Home Institution

Vassar College

Publication Date

Spring 2017

Program Name

Tanzania: Wildlife Conservation and Political Ecology

Abstract

Agriculture is a large part of the economy and society of Tanzania, equating to 28% of the country’s GDP. Up to 80% of these farms are owned and worked by 19 million smallholder agriculturalists (FAO, 2015). Smallholder farmers are an inherently vulnerable demographic, due to their high reliance on agriculture for food and income in addition to their limited financial, technological, and labor resources (Morton, 2007). Simultaneously, these farmers are often uniquely adapted for the challenges they face, having developed strategies of addressing and mitigating risks over many generations. This study investigates the adaptative capacity of smallholder farmers in Sagara Village, Lushoto District, Tanga Region, Tanzania. Through interviews with farmers (n = 41) and key informants (n = 2), this study assesses farmers’ perceptions of previous and present climatic changes, the various coping and adaptative strategies they employ in response, and relevant socioeconomic and institutional factors at play which act to diminish or increase the adaptative capacity of the smallholder community. This study found that the majority of the interviewed farmers had perceived significant climatic changes in rainfall and temperature in previous years. The farmers used many strategies to mitigate the challenges of these climatic changes, but were inhibited by low access to agricultural education, as well as economic difficulties such as low demand for crops and low selling prices.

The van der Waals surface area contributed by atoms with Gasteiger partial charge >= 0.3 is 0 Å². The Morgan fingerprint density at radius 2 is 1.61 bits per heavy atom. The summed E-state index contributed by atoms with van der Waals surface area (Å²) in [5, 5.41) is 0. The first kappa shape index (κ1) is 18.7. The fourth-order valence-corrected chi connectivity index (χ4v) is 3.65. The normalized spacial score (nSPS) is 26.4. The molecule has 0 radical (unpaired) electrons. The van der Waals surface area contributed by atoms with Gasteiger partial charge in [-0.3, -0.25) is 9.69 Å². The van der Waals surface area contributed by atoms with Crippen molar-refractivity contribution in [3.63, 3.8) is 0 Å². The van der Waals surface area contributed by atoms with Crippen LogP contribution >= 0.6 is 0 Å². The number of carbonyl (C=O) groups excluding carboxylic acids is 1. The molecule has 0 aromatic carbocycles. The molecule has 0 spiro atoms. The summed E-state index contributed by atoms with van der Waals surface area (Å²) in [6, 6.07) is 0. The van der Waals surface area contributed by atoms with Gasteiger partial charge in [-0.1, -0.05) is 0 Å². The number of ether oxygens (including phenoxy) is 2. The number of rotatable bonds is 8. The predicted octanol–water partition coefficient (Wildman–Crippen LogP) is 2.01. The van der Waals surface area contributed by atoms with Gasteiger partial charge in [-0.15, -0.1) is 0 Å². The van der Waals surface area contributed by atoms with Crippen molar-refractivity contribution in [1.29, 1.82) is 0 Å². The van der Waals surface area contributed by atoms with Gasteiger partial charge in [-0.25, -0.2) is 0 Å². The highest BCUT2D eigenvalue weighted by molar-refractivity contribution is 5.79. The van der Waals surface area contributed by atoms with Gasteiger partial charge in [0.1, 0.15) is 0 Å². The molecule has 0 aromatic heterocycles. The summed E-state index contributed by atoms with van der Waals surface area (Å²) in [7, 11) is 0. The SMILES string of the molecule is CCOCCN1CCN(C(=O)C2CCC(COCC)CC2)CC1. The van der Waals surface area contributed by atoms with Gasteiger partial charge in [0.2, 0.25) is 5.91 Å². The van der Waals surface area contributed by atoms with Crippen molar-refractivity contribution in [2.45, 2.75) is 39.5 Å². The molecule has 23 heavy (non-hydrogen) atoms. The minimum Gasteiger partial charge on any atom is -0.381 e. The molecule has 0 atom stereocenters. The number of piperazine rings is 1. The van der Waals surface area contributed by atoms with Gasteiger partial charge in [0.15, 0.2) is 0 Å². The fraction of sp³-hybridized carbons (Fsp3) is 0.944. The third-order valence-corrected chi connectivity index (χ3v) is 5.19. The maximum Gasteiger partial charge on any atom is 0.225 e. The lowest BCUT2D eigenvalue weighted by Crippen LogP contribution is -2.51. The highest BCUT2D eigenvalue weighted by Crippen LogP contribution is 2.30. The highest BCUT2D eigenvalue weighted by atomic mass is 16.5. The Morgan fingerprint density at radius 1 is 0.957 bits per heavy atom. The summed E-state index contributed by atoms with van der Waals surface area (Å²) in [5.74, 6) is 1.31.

Disciplines

African Studies | Agricultural and Resource Economics | Agricultural Economics | Agriculture | Environmental Studies | Food Studies | Natural Resource Economics | Other Environmental Sciences | Place and Environment

 

Share

Article Location

 
COinS